Friday, January 28, 2011

RSPB Big Garden Birdwatch

Don't forget to take part in the RSPB big garden birdwatch this weekend. Apparently the RSPB is expecting more unusual 'countryside' birds like this brambling to feature this year because the cold weather has tempted more of these shier species to try the feeders in suburban gardens.
My garden is so rural that I already get a lot of dunnocks, fieldfares, bramblings and red wings, but it will be interesting to see what the results of the nationwide count will be.
To register or to submit your results, click here to link to the RSPB's website.

Thursday, January 27, 2011

TV Owls

If you missed it, click here to see the Look North news clip about my barn owl crisis.
The cameraman got some great shots of an owl resting on this same stable door.
It was such a shame because the pair in this painting were among those that perished in the snows.
Temperatures have dropped again this week and this morning I woke up to a dusting of snow on the ground- let's hope the remaining barn owls cope.

Wednesday, January 26, 2011

Barn Owls make TV Headlines

My barn owls were on TV today. Look North (North East and Cumbria) featured the barn owl crisis on its lunch time news.
North Yorkshire correspondent Peter Lugg came to the gallery yesterday to film the few barn owls that have survived this brutal winter.
The piece will be repeated again tonight at 6.30pm, so look out for it.

Stop the plan to sell off our forests

The news this week that the government plans to sell off publicly owned forests is very alarming.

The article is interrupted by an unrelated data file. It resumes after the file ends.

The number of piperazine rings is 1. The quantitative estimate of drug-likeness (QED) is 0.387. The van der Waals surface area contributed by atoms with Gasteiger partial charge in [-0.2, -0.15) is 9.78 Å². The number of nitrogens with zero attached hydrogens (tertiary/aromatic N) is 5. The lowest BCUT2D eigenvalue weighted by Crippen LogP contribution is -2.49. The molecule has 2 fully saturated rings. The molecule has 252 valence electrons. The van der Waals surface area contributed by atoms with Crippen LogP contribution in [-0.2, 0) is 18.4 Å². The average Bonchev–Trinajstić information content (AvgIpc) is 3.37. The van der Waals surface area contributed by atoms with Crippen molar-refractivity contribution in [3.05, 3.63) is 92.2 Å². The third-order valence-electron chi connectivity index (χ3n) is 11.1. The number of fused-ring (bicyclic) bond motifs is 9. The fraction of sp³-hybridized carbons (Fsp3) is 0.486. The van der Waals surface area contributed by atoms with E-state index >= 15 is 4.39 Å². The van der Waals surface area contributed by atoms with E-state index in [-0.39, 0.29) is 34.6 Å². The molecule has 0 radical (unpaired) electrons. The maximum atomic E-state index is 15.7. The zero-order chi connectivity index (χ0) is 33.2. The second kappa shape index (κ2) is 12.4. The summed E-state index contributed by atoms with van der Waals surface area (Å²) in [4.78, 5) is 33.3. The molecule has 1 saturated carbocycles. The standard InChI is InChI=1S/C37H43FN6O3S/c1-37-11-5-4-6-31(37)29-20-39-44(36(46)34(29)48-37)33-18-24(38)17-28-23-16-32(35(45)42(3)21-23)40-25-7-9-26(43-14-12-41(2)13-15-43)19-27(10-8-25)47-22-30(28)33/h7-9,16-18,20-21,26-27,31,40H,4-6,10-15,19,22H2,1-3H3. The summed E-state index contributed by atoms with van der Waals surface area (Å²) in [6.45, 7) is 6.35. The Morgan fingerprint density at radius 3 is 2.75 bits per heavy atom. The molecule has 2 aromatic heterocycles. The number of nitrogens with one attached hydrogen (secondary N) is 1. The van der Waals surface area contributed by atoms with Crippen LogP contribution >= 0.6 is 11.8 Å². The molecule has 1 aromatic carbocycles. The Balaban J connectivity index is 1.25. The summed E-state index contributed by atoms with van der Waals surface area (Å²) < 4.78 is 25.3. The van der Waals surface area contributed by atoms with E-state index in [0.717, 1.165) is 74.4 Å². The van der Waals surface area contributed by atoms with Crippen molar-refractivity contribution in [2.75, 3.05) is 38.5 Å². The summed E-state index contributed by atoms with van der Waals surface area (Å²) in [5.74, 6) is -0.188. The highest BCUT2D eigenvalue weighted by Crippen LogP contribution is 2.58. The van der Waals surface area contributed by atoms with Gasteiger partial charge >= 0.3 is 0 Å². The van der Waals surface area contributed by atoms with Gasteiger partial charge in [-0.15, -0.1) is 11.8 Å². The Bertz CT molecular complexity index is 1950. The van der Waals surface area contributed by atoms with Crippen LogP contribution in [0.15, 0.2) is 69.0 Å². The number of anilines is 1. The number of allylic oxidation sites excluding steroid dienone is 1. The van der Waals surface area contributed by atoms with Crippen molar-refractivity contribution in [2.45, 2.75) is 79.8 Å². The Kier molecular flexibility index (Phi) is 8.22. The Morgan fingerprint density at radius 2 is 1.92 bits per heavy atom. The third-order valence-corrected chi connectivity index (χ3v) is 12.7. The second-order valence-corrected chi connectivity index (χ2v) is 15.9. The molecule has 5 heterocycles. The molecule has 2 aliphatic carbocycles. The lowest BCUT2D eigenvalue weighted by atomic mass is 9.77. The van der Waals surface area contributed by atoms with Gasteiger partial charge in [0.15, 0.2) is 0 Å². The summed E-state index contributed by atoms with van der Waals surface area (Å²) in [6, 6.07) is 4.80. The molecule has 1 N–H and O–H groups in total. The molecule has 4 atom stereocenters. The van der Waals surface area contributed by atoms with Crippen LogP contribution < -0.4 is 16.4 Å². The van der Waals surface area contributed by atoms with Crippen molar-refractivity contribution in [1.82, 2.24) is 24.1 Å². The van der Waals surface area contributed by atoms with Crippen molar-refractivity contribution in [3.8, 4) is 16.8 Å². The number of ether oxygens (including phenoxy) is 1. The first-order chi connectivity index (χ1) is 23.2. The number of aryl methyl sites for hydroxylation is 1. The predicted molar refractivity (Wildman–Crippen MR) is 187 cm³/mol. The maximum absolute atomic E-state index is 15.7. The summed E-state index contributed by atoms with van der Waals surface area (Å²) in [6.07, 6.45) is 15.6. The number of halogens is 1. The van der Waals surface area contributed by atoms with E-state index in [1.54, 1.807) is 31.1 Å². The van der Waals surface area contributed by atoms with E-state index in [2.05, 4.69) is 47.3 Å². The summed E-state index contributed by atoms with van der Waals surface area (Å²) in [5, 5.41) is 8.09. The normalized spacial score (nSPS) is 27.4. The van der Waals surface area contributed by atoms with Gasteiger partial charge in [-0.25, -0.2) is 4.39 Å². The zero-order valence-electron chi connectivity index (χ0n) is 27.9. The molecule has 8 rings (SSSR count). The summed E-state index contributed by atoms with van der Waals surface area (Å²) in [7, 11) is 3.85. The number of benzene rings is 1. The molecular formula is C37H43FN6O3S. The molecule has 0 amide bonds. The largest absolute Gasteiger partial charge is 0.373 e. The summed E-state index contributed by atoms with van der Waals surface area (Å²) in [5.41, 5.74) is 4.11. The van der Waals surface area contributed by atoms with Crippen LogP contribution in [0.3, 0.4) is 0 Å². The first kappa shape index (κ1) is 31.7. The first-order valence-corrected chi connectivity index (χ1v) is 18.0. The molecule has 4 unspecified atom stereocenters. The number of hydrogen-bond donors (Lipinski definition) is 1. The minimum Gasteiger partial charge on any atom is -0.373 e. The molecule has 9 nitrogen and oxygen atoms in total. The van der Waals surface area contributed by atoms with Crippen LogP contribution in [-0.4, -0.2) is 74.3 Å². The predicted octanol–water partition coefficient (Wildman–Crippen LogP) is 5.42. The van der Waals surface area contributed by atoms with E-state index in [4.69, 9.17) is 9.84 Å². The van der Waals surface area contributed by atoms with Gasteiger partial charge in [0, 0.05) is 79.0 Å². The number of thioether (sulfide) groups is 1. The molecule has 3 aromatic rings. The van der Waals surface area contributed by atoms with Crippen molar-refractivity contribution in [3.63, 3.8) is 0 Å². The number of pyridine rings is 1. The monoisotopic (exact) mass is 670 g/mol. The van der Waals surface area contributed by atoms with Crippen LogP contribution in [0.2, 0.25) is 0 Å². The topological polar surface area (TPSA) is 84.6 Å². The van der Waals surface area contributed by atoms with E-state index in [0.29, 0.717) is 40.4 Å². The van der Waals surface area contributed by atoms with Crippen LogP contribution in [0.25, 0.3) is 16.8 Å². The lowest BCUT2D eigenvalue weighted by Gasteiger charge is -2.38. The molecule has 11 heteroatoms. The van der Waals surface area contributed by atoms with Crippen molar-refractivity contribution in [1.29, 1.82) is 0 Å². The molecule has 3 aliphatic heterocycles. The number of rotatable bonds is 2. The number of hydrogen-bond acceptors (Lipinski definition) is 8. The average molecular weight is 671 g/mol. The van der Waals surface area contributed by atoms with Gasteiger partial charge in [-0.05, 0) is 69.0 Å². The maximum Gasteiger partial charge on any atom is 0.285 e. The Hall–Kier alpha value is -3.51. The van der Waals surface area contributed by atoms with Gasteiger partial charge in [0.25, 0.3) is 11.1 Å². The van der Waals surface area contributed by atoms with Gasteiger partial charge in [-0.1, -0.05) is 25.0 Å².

Red squirrels are already struggling and so much of our threatened wildlife depends on forest and woodland.
It costs each taxpayer just 30p a year to maintain 250,000 hectares of national forestland- hardly a drain on the public purse. Today I joined the 38 Degrees campaign to try to prevent the sell-off.

Thursday, January 20, 2011

Barn Owl Hope

Pleased to see that the press have picked up on my concerns about barn owls on the Wolds and they are getting the message out there. Today Radio York visited, earlier this week BBC Radio Humberside were here and the York Evening Press, Scarborough Evening News and Hull Daily Mail have all featured the story. The phone has been ringing here too with people concerned about the few surviving barn owls near them, so I'm glad to be able to advise them on how to look after them.
Hopefully between us all we can keep the owls that we have left after this brutal winter ticking over until spring comes. Listen out for me on BBC Radio Humberside at 5.30pm tonight.

Wednesday, January 19, 2011

Winter Wipe-Out of Barn Owls

The Wolds barn owl population faces disaster if we get another cold spell this winter.
As a member of the Wolds Barn Owl Group, I have put up 130 nest boxes across East and North Yorkshire over the years to boost the population. Up until this winter the project has been a great success.
But I checked 25 of these boxes during the cold spell and found 25 dead owls. Out of 50 owls you would expect to be living in these boxes I only found four alive, which means that locally we could have lost 80 or 90pc of our owls. This was one of the saddest sights of all: a pair lying dead at the bottom of one of the boxes, the male with its wing lying protectively over the female.It's absolutely tragic. Some of the carcases I collected were those of the models I have used for paintings, like these. It feels like I've lost some of my oldest friends.
Barn owls struggle to survive in cold weather. They weigh just 12 oz and their food, voles, shrews and mice, disappear into a network of tunnels under the snow. If the cold weather that we had over November and December returns, it could take 10 - 15 years for the population to recover. For more on the plight of these beautiful birds click here to read my column in the Yorkshire Post this Saturday.